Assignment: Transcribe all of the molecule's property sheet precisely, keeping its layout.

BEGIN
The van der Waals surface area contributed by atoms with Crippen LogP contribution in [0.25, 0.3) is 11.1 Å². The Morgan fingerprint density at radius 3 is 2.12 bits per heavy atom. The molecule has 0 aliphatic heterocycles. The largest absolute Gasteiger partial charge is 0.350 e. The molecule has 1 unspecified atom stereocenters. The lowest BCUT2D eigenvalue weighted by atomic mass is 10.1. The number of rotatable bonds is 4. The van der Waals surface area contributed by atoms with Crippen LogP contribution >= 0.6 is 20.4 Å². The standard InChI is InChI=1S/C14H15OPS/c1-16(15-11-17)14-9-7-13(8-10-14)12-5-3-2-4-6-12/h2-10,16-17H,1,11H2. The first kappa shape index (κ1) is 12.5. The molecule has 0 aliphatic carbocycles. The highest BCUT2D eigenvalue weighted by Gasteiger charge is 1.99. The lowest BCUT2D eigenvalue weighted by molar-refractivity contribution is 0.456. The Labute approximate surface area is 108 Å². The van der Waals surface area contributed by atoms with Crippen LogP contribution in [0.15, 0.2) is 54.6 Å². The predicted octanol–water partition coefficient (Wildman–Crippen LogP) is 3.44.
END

The van der Waals surface area contributed by atoms with Crippen LogP contribution in [0.25, 0.3) is 11.1 Å². The Morgan fingerprint density at radius 3 is 2.12 bits per heavy atom. The molecule has 0 aliphatic heterocycles. The largest absolute Gasteiger partial charge is 0.350 e. The molecule has 1 unspecified atom stereocenters. The lowest BCUT2D eigenvalue weighted by atomic mass is 10.1. The number of rotatable bonds is 4. The van der Waals surface area contributed by atoms with Crippen LogP contribution >= 0.6 is 20.4 Å². The standard InChI is InChI=1S/C14H15OPS/c1-16(15-11-17)14-9-7-13(8-10-14)12-5-3-2-4-6-12/h2-10,16-17H,1,11H2. The first kappa shape index (κ1) is 12.5. The molecule has 0 aliphatic carbocycles. The highest BCUT2D eigenvalue weighted by Gasteiger charge is 1.99. The lowest BCUT2D eigenvalue weighted by molar-refractivity contribution is 0.456. The Labute approximate surface area is 108 Å². The van der Waals surface area contributed by atoms with Crippen LogP contribution in [0.15, 0.2) is 54.6 Å². The predicted octanol–water partition coefficient (Wildman–Crippen LogP) is 3.44.